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Sunday Favorites: Welcome to 'Midget City'


A member of the Doll family rides an elephant at the Ringling Brothers and Barnum and Baily Circus. 

Photo: Florida Memory Project

In the 1950s, just three miles south of the Sarasota City limits, there were plans to build a Florida version of Munchkinland, with buildings and roads designed for people less than four feet tall. 

A female promoter, Mrs. Neal Chaplin Swalm, wanted the site developed into a small-scale city called “Midget City” with only little people living and working within the limits. 

Those residents would serve as a spectacle for tourists who would be renting rooms at a nearby “normal sized” hotel, but window-shopping in undersized storefronts and dining in restaurants run entirely by dwarves. 

Sound odd? It wasn’t the first time a group of people had been imported purely for show.

Sarasota had become a mecca of strange and outlandish tourist attractions ever since John Ringling announced that his beloved Sarasota would serve as the winter headquarters of the “Greatest Show on Earth.” The show had been based in Bridgeport Connecticut in years prior. 

The move was anticipated to provide much-needed employment opportunities for Sarasotans and an incentive for tourism after a major hurricane in Miami in 1926 contributed to the end of the Florida land boom during the 1920s. 

The world’s circus barrens had made it their mission to seek out unusual humans and show them off to the world.

In 1929, a man by the name of Dr. Eugene Burgonier brought 12 Ubangis women from Africa to be featured in the circus. The women, who considered it a sign of beauty to stretch out their lips with ceramic disks, were paraded around the arena in front of circus goers and advertised as “the world’s most weird living humans.”


Florida Governor Fuller Warren meets with little pople in Sarasota. 

Photo: Florida Memory Project

In his book, Hidden History of Sarasota, Jeff Lahurd describes how the circus theme had spread throughout Sarasota County by the 1950s. He lists a handful of attractions including Sarasota County Horn’s Cars of Yesterday, the Glass Blowers and Texas Jim’s Animal Farm to name a few.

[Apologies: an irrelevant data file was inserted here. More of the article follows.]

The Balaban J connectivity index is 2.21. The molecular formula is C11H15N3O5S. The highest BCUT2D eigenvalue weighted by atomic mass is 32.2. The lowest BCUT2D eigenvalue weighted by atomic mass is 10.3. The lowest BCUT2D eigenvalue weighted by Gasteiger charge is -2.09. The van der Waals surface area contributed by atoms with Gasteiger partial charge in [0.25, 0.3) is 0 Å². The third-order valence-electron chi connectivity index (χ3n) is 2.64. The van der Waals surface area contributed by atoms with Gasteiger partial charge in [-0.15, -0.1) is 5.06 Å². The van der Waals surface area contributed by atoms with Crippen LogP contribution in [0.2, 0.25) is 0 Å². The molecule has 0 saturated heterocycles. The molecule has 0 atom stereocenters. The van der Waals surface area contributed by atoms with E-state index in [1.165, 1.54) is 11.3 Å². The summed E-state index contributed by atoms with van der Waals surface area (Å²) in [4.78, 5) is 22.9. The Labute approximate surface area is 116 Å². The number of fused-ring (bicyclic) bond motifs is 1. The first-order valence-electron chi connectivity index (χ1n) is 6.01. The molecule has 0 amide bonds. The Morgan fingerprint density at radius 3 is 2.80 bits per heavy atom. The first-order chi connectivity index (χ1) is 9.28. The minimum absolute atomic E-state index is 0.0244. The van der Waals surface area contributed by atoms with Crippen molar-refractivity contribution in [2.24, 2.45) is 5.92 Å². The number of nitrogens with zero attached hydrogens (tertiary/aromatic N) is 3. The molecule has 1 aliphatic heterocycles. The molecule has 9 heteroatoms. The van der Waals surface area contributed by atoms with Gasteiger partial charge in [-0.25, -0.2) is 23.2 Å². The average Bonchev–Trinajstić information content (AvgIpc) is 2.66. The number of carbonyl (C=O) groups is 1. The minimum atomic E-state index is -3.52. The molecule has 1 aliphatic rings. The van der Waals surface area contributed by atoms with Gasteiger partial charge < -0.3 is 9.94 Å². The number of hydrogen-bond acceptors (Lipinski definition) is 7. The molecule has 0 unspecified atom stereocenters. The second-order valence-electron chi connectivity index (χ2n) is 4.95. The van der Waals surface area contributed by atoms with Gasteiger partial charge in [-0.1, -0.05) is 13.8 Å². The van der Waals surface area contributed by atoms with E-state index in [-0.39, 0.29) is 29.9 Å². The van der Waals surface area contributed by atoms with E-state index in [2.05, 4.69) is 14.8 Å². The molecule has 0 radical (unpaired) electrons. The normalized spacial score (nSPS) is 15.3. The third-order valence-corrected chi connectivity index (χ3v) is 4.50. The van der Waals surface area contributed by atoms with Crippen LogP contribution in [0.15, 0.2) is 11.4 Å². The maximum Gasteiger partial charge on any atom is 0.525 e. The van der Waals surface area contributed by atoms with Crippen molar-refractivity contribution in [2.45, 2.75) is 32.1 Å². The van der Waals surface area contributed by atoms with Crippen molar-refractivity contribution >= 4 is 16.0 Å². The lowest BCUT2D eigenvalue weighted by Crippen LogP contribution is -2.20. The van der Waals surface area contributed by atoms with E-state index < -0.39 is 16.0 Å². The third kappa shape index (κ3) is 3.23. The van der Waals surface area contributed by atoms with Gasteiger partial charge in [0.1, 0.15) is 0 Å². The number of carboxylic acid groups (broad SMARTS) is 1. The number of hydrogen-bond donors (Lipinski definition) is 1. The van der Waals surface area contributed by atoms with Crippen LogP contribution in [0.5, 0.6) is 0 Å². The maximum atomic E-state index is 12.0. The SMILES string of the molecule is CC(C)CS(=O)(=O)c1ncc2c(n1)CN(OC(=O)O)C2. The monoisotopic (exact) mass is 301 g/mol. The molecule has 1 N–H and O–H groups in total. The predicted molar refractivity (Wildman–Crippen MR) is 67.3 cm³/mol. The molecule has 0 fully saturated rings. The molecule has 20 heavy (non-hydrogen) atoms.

Lahurd writes that Swalm came up with the idea of “Midget City” while interviewing Nate Eagle, “Midget Impresario,” for a book he’d been writing about managing little people in other “midget cities” around the world. Eagle managed famous stars including Dottie Williams, who was often referred to as “the miniature Rita Hayworth,” and others like Dot Wenzel, a singing and dancing personality and Trinidad Rodriguez, who Lahurd refers to as “the smallest woman in the world.”

By the 1930s a worldwide fascination with little people and the popularity of the movie the Wizard of Oz had prompted several other theatrical performances starring little people. Small-scale villages were popping up all over the world and Swalm believed her miniature endeavor would be the perfect fit for a city already associated with humans of every shape and form.

The 40 acre tract that Swalm had plotted for her town was to be incorporated and completely run by little people; they would have their own mayor, police department and fire department. 


Two little people pose in front of a circus train. 

Photo: Florida Memory Project

Swalm’s plan was to attract little people to the location by offering them free rent if they would spend their winters in the town she had created just for them. Swalm believed her residents would make money for their utilities and amenities by running the businesses that she would build onsite. And one can’t forget that the miniature people would bring miniature fruit to sell to guests when they arrived on the bus. The whole endeavor would cost an estimated $290,000. 

The biggest money making businesses, Swalm predicted, would be television publicity and a small-scale girls fashion industry where children could buy “ladies’ clothing” that resembled there mothers’ attire but fit their small stature. 

It is unknown why her plan never came to fruition. But despite the lack of development, the legends associated with Swalm’s vision have had a lasting effect on the Sarasota Community. It was believed that Ringling built small-scale houses for the Doll family, a clan of little people that toured with his circus. 

Anita Bartholomew was sure she’d purchased one in the 90s when she signed the deed for a Norman Revival style home, also known as “the midget’s house,” that was built in Indian Beach in the 1930s, then moved to the Sarasota mainland several years later. 


A man poses before a show.

Photo: Florida Memory Project

In an interview with the Sarasota Herald Tribune in 2012, she describes the “circus lore” attached to the building and tells the reporter, Marsha Fottler, how her cat Murphy’s “funny reaction” to “something” at the bottom of the staircase prompted her to hire a feng shui practitioner to neutralize the home. 

Bartholomew turned legend into fiction when she authored a book, “The Midget's House ... A Circus Story, A Love Story, A Ghost Story,” that is currently available in the gift shop at the Ringling museum. She stresses in a prologue that her book is simply fiction and lacks historical evidence to confirm her romantic tale. 

Sarasota remained the headquarters for the circus through the 1950s, and then in 1960 it moved to Venice, which is still known as “Circus City” to locals. 

While “Midget City” never materialized its impact on the Sarasota community remains active and every time one drives on U.S.41 from Sarasota to Venice, they can squint their eyes and try to imagine Swalm’s big dreams for the little city. 


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